Asthma affects approximately 4% of the American population (about 9 million people) with up to 7% of Americans experiencing asthma at one time or another during their lifetimes. Asthma occurs most frequently in children and young adults, and fortunately, 50 to 70% of children outgrow the disease. Asthma is the most common cause of school absence and hospital admission in children.
Common symptoms of asthma include difficulty in breathing, coughing, wheezing, and the use of accessory muscles to facilitate breathing; apprehension; fast heart rate (up to 120 beats a minute); flared nostrils and increased symptoms of respiratory distress. Serious attacks include a feeling of tightness in the chest with thick and tenacious production of mucus. The underlying mechanisms, which bring about the sudden attacks of wheezing, are not fully understood.
Factors that have been confirmed to contribute to asthma are genetic predisposition, viral respiratory infection, emotional upset, inhalation of cold air, fumes from fresh paint, tobacco smoke, chemicals, and other airborne irritants. The exposure to specific allergens (foods, liquids, or fabrics), and such nonspecific factors as change in temperature can also cause symptoms. A family history of asthma or allergies, such as eczema, appears in about half of all asthmatics.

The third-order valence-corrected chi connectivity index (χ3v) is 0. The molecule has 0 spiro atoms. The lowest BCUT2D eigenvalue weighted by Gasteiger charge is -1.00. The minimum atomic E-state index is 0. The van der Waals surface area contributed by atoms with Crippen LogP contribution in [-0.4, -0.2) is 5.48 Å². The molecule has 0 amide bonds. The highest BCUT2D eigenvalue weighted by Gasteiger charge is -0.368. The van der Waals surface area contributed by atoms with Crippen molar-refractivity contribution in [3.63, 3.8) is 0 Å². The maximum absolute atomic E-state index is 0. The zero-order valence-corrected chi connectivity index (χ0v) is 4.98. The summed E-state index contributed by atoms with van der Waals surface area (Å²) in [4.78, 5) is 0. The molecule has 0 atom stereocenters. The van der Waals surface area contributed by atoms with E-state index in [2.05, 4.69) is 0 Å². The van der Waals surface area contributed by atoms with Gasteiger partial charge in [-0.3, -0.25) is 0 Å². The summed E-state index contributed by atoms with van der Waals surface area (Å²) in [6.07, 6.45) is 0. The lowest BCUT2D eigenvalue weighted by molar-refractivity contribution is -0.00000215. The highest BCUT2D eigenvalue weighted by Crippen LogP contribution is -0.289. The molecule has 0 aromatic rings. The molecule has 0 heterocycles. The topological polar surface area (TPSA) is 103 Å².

New Hope - Bromelain Reduces Asthma in Mice
Bromelain, a proteolytic enzyme found in pineapple, was shown to reduce the inflammation associated with asthma in mice. The findings were presented during the 19th annual convention of the American Association of Naturopathic Physicians, held in 2004 in Seattle, and are scheduled for presentation at the American Thoracic Society's Convention in May of this year.
Eric R Secor Jr, ND, MS, of the University of Connecticut in Farmington and colleagues treated mice in whom acute asthma was induced with a regimen of 2 milligrams per kilogram body weight bromelain, 6 milligrams per kilogram bromelain, or saline. After 8 days, the researchers examined blood, lung tissue and lung lavage samples and found that bromelain significantly reduced total white blood cell count, which is elevated with the onset of asthma, compared to the saline group. They also found that eosinophils, a type of white blood cell that is a cell marker for the disease, were lowered by 50 percent in the animals who received bromelain. Mice who received the higher dose of bromelain experienced the greatest response.
Bromelain modifies the production of compounds produced in the body that cause swelling and pain. By reducing inflammation, blood more readily circulates in an injured area, which reduces pain and accelerates healing. Bromelain also breaks down fibrin, a protein involved in blood clotting.
Dr Secor told Life Extension Update, "Clinical trials with bromelain will provide the data necessary to prove effectiveness in a number of inflammatory conditions such as asthma, arthritis and autoimmune disease."